Moths of North Carolina
Scientific Name:
Common Name:
Family (Alpha):
« »
View PDFErebidae Members:
Dasychira Members:
92 NC Records

Dasychira meridionalis (Barnes & McDunnough, 1913) - Southern Tussock Moth


Taxonomy
Superfamily: Noctuoidea Family: ErebidaeSubfamily: LymantriinaeTribe: OrgyiiniP3 Number: 930150.00 MONA Number: 8298.00
Comments: One of 16 species in this genus that occur in North America, 10 of which have been recorded in North Carolina. Ferguson (1978) treated meridionalis as a full species; formerly, it was considered a subspecies of basiflava (e.g., in Forbes, 1948). Ferguson also described three subspecies of meridionalis, of which D. meridionalis memorata occurs in North Carolina.
Identification
Field Guide Descriptions: Covell (1984)Online Photographs: MPG, BugGuide, iNaturalist, Google, BAMONA, GBIF, BOLDTechnical Description, Adults: Forbes (1954); Ferguson (1978)Technical Description, Immature Stages: Both Forbes (1948) and Ferguson (1978) provide keys to the larvae.                                                                                 
Adult Markings: Dasychira meridionalis is similar in color and pattern to D. basiflava but slightly smaller: the length of the forewing for the paratypes ranges between 13 and 17 mm for males (up to 18mm in males of basiflava) and 18 to 25 mm for females (Ferguson, 1978). There is a more extensive area of white in the median area than in basiflava; in females, it typically crosses the entire width of the wing. Males are blacker in the basal and postmedian areas than basiflava and the basal orange spot is often obscured. Females also show more contrast between the median area and the rest of the wing. Barred forms appear to be unknown in meridionalis and the postmedian runs straighter than in basiflava, where it is typically finely dentate (Ferguson, 1978).
Adult Structural Features: Dasychira species have two dorsal tufts on their abdomens, whereas Orgyia have just one. Adults lack mouthparts. D. meridionalis cannot be distinguished genitalically in either sex from basiflava.
Adult ID Requirements: Identifiable from good quality photos of unworn specimens.
Immatures and Development: Larvae of this species have a pair of dark hair pencils at the posterior end but only a short dorsal tuft on A8 rather than a long hair pencil. Larvae of D. basiflava and vagans are similar in this regard but both have lateral black hairs originating only from below the spiracles whereas meridionalis has black club-shaped plumose hairs along the sides of the body arising from tubercles located both above and below the spiracles (see Ferguson, 1978, for details).
Larvae ID Requirements: Identifiable from good quality photos, especially where associated with known host plants.
Distribution in North Carolina
Distribution: Ferguson (1978) thought the dividing line between northern basiflava and southern meridionalis was located somewhere in the middle of North Carolina, giving the range of meridionalis memorata from Southern Pines, NC to northern Florida. Our records seem to agree, indicating that meridionalis occurs primarily in the southern half of the Coastal Plain in North Carolina, including the Fall-line Sandhills, and that basiflava occurs north of the Pamlico Sound in the Coastal Plain as well as the north-central Piedmont and most, if not all, of the Mountains.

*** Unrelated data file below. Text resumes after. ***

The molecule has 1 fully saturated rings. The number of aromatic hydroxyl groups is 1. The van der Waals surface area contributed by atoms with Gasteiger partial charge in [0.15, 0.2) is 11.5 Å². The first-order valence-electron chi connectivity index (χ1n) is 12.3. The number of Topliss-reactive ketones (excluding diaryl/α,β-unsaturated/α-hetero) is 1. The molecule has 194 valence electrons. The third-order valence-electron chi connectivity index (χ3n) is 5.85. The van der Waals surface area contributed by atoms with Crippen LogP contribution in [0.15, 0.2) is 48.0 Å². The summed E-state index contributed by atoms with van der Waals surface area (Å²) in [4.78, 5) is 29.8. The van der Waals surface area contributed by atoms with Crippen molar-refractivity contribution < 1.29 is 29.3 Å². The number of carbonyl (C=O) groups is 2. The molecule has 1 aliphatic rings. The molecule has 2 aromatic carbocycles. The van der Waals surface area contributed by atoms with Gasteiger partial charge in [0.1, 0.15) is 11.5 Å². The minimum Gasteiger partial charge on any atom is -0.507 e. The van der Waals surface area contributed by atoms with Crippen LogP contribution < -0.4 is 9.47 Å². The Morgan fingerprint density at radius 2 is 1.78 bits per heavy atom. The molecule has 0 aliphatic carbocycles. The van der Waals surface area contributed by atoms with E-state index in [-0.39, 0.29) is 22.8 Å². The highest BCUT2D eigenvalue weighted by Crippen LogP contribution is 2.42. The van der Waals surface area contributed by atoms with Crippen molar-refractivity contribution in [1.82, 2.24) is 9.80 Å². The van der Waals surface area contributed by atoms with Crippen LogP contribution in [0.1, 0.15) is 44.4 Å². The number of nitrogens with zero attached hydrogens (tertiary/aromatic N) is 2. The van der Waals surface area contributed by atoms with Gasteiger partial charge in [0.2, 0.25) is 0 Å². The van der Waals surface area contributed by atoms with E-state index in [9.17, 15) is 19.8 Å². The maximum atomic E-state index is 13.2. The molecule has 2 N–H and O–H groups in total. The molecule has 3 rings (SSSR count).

County Map: Clicking on a county returns the records for the species in that county.
Flight Dates:
 High Mountains (HM) ‚Č• 4,000 ft.
 Low Mountains (LM) < 4,000 ft.
 Piedmont (Pd)
 Coastal Plain (CP)

Click on graph to enlarge
Flight Comments: Appears to be bivoltine in North Carolina with both an late spring-early summer flight and a late summer-early fall flight.
Habitats and Life History
Habitats: Nearly all of our records come from swamp forests or bottomland hardwoods in the Coastal Plain. None come from peatlands and the few records we have from drier Longleaf Pine habitats are located near to stream forests.
Larval Host Plants: Ferguson (1978) and Wagner (2005) both state that oaks are host plants (Ferguson also mentions that Louisiana specimens were reared on Chinese Elm). Based on our habitat records, members of the Laurel Oak group seem likely, particularly Laurel Oak itself (Quercus laurifolia) in Coastal Plain floodplains and mesic slopes, and perhaps Sand Laurel Oak in the Coastal Fringe Sandhills habitats where meridionalis also occurs. - View
Observation Methods: Our records all come from 15 watt UV light traps. Adults do not feed, so do not come to bait or to flowers. Larvae are distinctive and should be looked for on low-growing trees and shrubs. The hair of all Lymantriinae larvae are possibly urticating, however, and should be handled with care (Ferguson, 1978).
Wikipedia
See also Habitat Account for General Wet Hardwood Forests
Status in North Carolina
Natural Heritage Program Status:
Natural Heritage Program Ranks: G4G5 [S4]
State Protection: Has no legal protection, although permits are required to collect it on state parks and other public lands.
Comments: This species appears to be a specialist on floodplain forests in the Coastal Plain, but these habitats are still widespread and the species currently appears to be secure in the state.

 Photo Gallery for Dasychira meridionalis - Southern Tussock Moth

Photos: 6

Recorded by: David George, Jeff Niznik, Rich Teper, Erich Hofmann, Jesse Anderson on 2023-05-22
New Hanover Co.
Comment:
Recorded by: Jim Petranka on 2021-09-12
Madison Co.
Comment:
Recorded by: Jim Petranka, Bo Sullivan and Steve Hall on 2021-06-07
Moore Co.
Comment:
Recorded by: Lior Carlson on 2020-05-30
Orange Co.
Comment:
Recorded by: Darryl Willis on 2016-07-23
Cabarrus Co.
Comment:
Recorded by: T. DeSantis on 2010-08-04
Camden Co.
Comment: